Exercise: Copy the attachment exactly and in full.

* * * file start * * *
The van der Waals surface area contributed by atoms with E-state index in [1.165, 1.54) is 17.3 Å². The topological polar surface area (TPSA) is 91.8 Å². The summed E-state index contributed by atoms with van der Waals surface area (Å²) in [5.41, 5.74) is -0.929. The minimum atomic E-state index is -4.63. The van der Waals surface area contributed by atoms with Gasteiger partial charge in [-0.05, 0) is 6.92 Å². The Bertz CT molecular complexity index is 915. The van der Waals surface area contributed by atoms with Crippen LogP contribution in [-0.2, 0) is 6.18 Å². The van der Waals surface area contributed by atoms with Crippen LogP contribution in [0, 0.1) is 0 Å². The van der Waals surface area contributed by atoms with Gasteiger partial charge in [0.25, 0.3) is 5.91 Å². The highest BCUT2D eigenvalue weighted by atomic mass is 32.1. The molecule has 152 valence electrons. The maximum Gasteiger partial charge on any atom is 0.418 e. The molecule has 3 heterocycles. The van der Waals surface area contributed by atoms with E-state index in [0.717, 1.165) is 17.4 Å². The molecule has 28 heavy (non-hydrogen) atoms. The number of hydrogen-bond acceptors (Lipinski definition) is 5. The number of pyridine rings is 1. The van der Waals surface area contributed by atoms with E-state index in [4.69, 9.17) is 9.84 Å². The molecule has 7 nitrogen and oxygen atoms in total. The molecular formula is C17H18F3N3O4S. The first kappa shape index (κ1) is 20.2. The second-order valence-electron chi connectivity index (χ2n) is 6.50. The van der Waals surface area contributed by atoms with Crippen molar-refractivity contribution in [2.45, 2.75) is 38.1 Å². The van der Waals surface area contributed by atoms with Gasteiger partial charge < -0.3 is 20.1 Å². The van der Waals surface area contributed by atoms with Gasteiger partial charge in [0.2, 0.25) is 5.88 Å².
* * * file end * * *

The van der Waals surface area contributed by atoms with E-state index in [1.165, 1.54) is 17.3 Å². The topological polar surface area (TPSA) is 91.8 Å². The summed E-state index contributed by atoms with van der Waals surface area (Å²) in [5.41, 5.74) is -0.929. The minimum atomic E-state index is -4.63. The van der Waals surface area contributed by atoms with Gasteiger partial charge in [-0.05, 0) is 6.92 Å². The Bertz CT molecular complexity index is 915. The van der Waals surface area contributed by atoms with Crippen LogP contribution in [-0.2, 0) is 6.18 Å². The van der Waals surface area contributed by atoms with Crippen LogP contribution in [0, 0.1) is 0 Å². The van der Waals surface area contributed by atoms with Gasteiger partial charge in [0.25, 0.3) is 5.91 Å². The highest BCUT2D eigenvalue weighted by atomic mass is 32.1. The molecule has 152 valence electrons. The maximum Gasteiger partial charge on any atom is 0.418 e. The molecule has 3 heterocycles. The van der Waals surface area contributed by atoms with E-state index in [0.717, 1.165) is 17.4 Å². The molecule has 28 heavy (non-hydrogen) atoms. The number of hydrogen-bond acceptors (Lipinski definition) is 5. The number of pyridine rings is 1. The van der Waals surface area contributed by atoms with E-state index in [4.69, 9.17) is 9.84 Å². The molecule has 7 nitrogen and oxygen atoms in total. The molecular formula is C17H18F3N3O4S. The first kappa shape index (κ1) is 20.2. The second-order valence-electron chi connectivity index (χ2n) is 6.50. The van der Waals surface area contributed by atoms with Crippen molar-refractivity contribution in [2.45, 2.75) is 38.1 Å². The van der Waals surface area contributed by atoms with Gasteiger partial charge < -0.3 is 20.1 Å². The van der Waals surface area contributed by atoms with Gasteiger partial charge in [0.2, 0.25) is 5.88 Å².